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An artist in residence (she can afford)

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Marketplace

2 nods, 1 category: Alexandre Desplat on scoring big

Kai Ryssdal and Tommy Andres Feb 6, 2015
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Saying Alexandre Desplat is a busy man is one heck of an understatement.

The French composer has 158 film scoring credits to his name, and he has become Hollywood’s go-go guy for soundtracks. Last year alone he composed scores for “Godzilla,” “The Monuments Men,” “Unbroken,” “The Imitation Game” and “The Grand Budapest Hotel.” Those last two earned Desplat his seventh and eighth Oscar nominations.

Desplat’s success is not due to talent alone. He also has a reputation as someone who can deliver on tight deadlines, often scoring a film in less than three weeks. He says the ticking clock can make for some sleepless nights and nervous mornings.

Our work is really related to a deadline, always, because there is a release date and you can’t deliver the music too late. So every morning you think, ‘Hmm, will I find what I’m seeking this morning?’ And it takes a few years before you’re strong enough to be able to get over this fear. But after a while your brain is used to pressure. You have to write some music every day, and that’s become a discipline. You throw a bucket in the well and you bring the water out. There’s no other way. You have to do it.

Desplat has worked with many directors — Wes Anderson, Angelina Jolie, George Clooney, Ben Affleck, Stephen Frears, Kathryn Bigelow and Nora Ephron, to name a few — and says even though his name is on the scores of the films he works on, the process is a truly collaborative one.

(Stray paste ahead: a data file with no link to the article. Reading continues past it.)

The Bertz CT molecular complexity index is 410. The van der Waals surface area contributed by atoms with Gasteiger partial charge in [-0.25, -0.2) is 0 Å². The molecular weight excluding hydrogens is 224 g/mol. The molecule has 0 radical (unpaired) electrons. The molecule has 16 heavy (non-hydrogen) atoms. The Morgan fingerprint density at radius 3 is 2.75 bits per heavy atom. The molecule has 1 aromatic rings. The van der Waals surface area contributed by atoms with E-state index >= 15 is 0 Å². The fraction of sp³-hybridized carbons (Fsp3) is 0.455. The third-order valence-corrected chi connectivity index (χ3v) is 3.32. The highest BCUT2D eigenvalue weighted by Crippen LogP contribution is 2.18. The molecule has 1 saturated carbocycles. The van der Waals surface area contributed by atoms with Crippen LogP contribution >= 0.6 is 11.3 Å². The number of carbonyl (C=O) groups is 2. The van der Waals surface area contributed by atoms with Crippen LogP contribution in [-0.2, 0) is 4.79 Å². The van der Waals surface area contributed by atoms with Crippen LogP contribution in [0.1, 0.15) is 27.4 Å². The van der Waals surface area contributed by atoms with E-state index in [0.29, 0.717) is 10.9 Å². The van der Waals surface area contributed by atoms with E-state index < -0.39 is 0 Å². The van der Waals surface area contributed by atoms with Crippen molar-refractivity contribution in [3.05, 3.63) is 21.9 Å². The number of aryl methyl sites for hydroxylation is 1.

I sit down with the director in my studio, I play piano, I make little electronic demos with the orchestration already laid out, and we discuss. We try to picture what the movie is calling for and what the director is aiming for. I’m here to collaborate. I’m not here to create my own piece of music.

Desplat has yet to win an Oscar. With double the chances, will this be his year or is he destined to be the Susan Lucci of the scoring world? Desplat doesn’t seem too hung up on it one way or the other.

 You do movies because you love movies and you write music because you love writing music, and sometimes there’s this magic combination. The vibration of the music is so strong that when people hear it and they watch the film, they want to nominate you. But there’s no guarantee and that shouldn’t be the goal ever. The goal is to make a great piece of music that will serve the movie and can stand alone at the same time. That’s the only way I can think about it.

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